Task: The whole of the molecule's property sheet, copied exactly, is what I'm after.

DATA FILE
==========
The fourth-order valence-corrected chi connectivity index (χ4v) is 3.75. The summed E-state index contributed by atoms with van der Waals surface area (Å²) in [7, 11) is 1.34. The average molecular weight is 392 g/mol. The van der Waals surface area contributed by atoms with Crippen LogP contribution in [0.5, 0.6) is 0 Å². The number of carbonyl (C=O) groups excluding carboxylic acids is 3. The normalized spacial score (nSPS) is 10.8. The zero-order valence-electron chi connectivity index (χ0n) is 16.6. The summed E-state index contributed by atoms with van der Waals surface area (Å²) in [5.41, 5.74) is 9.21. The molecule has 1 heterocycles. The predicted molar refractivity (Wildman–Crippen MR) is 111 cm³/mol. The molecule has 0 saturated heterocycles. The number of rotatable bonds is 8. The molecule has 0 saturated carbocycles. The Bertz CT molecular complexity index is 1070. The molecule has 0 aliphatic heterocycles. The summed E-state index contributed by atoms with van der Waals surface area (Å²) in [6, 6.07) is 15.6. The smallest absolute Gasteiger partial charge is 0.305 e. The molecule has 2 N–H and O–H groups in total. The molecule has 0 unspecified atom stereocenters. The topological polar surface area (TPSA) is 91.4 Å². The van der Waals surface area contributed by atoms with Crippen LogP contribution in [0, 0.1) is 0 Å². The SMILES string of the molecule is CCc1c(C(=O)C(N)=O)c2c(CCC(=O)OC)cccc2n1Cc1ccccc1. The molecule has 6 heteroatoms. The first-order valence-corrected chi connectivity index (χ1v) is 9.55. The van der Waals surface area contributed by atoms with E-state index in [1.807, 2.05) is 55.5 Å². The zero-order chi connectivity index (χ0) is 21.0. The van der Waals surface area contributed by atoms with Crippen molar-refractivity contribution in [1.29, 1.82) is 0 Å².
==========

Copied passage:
The fourth-order valence-corrected chi connectivity index (χ4v) is 3.75. The summed E-state index contributed by atoms with van der Waals surface area (Å²) in [7, 11) is 1.34. The average molecular weight is 392 g/mol. The van der Waals surface area contributed by atoms with Crippen LogP contribution in [0.5, 0.6) is 0 Å². The number of carbonyl (C=O) groups excluding carboxylic acids is 3. The normalized spacial score (nSPS) is 10.8. The zero-order valence-electron chi connectivity index (χ0n) is 16.6. The summed E-state index contributed by atoms with van der Waals surface area (Å²) in [5.41, 5.74) is 9.21. The molecule has 1 heterocycles. The predicted molar refractivity (Wildman–Crippen MR) is 111 cm³/mol. The molecule has 0 saturated heterocycles. The number of rotatable bonds is 8. The molecule has 0 saturated carbocycles. The Bertz CT molecular complexity index is 1070. The molecule has 0 aliphatic heterocycles. The summed E-state index contributed by atoms with van der Waals surface area (Å²) in [6, 6.07) is 15.6. The smallest absolute Gasteiger partial charge is 0.305 e. The molecule has 2 N–H and O–H groups in total. The molecule has 0 unspecified atom stereocenters. The topological polar surface area (TPSA) is 91.4 Å². The van der Waals surface area contributed by atoms with Crippen LogP contribution in [0, 0.1) is 0 Å². The SMILES string of the molecule is CCc1c(C(=O)C(N)=O)c2c(CCC(=O)OC)cccc2n1Cc1ccccc1. The molecule has 6 heteroatoms. The first-order valence-corrected chi connectivity index (χ1v) is 9.55. The van der Waals surface area contributed by atoms with E-state index in [1.807, 2.05) is 55.5 Å². The zero-order chi connectivity index (χ0) is 21.0. The van der Waals surface area contributed by atoms with Crippen molar-refractivity contribution in [1.29, 1.82) is 0 Å².